Potin (variants of the original spelling-poitin, potcheen, poteen, potheen) – Irish moonshine with a strength of 40-90%, made by repeated distillations, due to this, the fortress increases. The name comes from the word pota (English pot) – “VAT”, “cauldron” and is a diminutive form of the noun, that is, the name of the drink can be translated as”pot”. The fact is that traditional technology prescribes to make Potin not in ordinary, but in special small moonshine cubes (still pots). Raw materials can be grain, sugar beet, molasses and potatoes.
In 2008, the drink received the status of GI (Geographical Indicative), that is, protection by origin, now the real Potin can only be Irish.
Interesting fact: “hangover” in Gaelic would be “poit”.
Initially, poteen was driven in remote villages, so there were no official rules. First, the raw materials were ground and fermented, then the Braga was subjected to distillation. Alembics were often located not in the house, but “on neutral territory” — somewhere on the street, so they were considered collective property. The fire was melted with peat. To prevent the drink from getting a “smoked” taste, we tried to choose windy and rainy weather: then the smoke crept along the ground and did not affect the moonshine.
Previously, poteen was made on the basis of malted barley, like whiskey. Today, this raw material is considered too expensive for such an “ignoble” drink, molasses, corn, and potatoes are often used instead.
Pothin’s strength ranges from 40 to 90 degrees, but rarely falls below 60%. The number of distillations depends on the manufacturer: weaker versions are subjected to single distillation, strong – triple-quadruple. Fractional distillation with the division into “heads”, “body” and “tails” is usually not used, as a result of which a lot of acetone, methyl alcohol, fusel oils and other impurities remain in the drink. Also, Potin is not aged in barrels (with rare exceptions), but is drunk immediately after distillation.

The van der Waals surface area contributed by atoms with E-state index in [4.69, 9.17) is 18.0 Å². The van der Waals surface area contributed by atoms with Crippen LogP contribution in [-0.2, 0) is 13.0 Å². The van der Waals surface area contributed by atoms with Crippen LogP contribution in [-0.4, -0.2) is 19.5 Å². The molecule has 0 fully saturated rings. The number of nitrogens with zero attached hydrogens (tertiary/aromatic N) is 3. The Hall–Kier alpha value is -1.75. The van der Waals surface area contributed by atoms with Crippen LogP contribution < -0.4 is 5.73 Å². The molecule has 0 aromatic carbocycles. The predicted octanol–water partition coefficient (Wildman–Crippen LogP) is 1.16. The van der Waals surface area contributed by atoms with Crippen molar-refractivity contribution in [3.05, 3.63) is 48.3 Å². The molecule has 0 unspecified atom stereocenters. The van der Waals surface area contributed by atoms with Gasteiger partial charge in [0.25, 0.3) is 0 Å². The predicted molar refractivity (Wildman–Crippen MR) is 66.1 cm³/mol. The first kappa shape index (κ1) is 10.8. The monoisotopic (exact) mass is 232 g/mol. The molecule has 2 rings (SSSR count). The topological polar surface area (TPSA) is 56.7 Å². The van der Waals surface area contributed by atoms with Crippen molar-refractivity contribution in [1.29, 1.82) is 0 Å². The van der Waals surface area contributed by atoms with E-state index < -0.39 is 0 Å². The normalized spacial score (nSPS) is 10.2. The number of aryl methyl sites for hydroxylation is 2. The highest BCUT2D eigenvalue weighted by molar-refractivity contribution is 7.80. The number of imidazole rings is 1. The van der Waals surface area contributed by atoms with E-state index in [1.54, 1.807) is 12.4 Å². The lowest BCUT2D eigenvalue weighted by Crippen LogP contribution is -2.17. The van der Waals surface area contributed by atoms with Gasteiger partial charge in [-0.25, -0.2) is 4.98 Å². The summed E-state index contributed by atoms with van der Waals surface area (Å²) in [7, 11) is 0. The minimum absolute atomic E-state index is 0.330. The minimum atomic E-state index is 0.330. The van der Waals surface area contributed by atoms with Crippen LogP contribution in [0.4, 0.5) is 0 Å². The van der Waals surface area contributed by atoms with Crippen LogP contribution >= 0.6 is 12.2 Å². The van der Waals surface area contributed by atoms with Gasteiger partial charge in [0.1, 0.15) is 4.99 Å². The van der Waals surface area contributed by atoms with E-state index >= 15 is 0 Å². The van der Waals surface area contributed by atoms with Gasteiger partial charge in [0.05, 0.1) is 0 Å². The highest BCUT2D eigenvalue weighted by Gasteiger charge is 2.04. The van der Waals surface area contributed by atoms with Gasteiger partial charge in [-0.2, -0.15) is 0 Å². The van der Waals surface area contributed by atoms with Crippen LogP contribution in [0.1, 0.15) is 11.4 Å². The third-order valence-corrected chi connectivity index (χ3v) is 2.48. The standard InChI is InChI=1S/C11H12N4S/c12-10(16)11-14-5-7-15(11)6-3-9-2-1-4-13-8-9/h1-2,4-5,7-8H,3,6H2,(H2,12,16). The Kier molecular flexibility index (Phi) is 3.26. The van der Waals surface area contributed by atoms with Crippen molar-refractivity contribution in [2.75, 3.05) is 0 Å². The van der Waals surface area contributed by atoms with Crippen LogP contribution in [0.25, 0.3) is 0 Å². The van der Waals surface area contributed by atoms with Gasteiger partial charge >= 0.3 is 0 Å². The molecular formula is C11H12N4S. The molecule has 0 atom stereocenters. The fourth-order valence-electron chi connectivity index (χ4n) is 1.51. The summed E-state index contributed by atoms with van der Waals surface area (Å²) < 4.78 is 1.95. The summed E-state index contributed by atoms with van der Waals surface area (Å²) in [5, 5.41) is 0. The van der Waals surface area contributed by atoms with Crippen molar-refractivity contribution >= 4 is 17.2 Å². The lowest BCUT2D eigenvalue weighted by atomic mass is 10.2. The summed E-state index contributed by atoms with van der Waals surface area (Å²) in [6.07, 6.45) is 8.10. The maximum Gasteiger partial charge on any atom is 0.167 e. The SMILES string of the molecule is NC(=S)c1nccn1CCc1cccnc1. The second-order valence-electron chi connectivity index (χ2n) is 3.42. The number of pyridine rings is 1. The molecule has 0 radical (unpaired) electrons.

The drink has a sharp and rough taste with a powerful “fusel” spirit. Often in the bouquet you can feel the tones of acetone, while you can distinguish notes of green apples, white pepper, smoke,” earthy ” taste. In General, the characteristics of Potin completely depend on the manufacturer, the products of two different brands may not have anything in common at all.
Glendalough-the company’s website claims that Glendalough monastery has been producing strong grain distillate since 584.
Other famous producers include Bunratty Winery, Knockeen Hills, Cooley’s, Ban Poitin, Micil, John O’connell, Spirit of Dublin.
How to drink Potin
It is almost impossible to drink Potin in its pure form because of its high strength, it is usually added to cocktails instead of vodka or gin to give classic recipes a new sound, or diluted with juices, lemonade, soda, or ordinary water.
However, true connoisseurs still drink Potin in its pure form in small SIPS, adding an ice cube to the glass. You can also knock down a shot of Potin in one gulp (once the Irish did it, getting drunk quickly and cheaply). As a snack, any unsweetened dishes are suitable.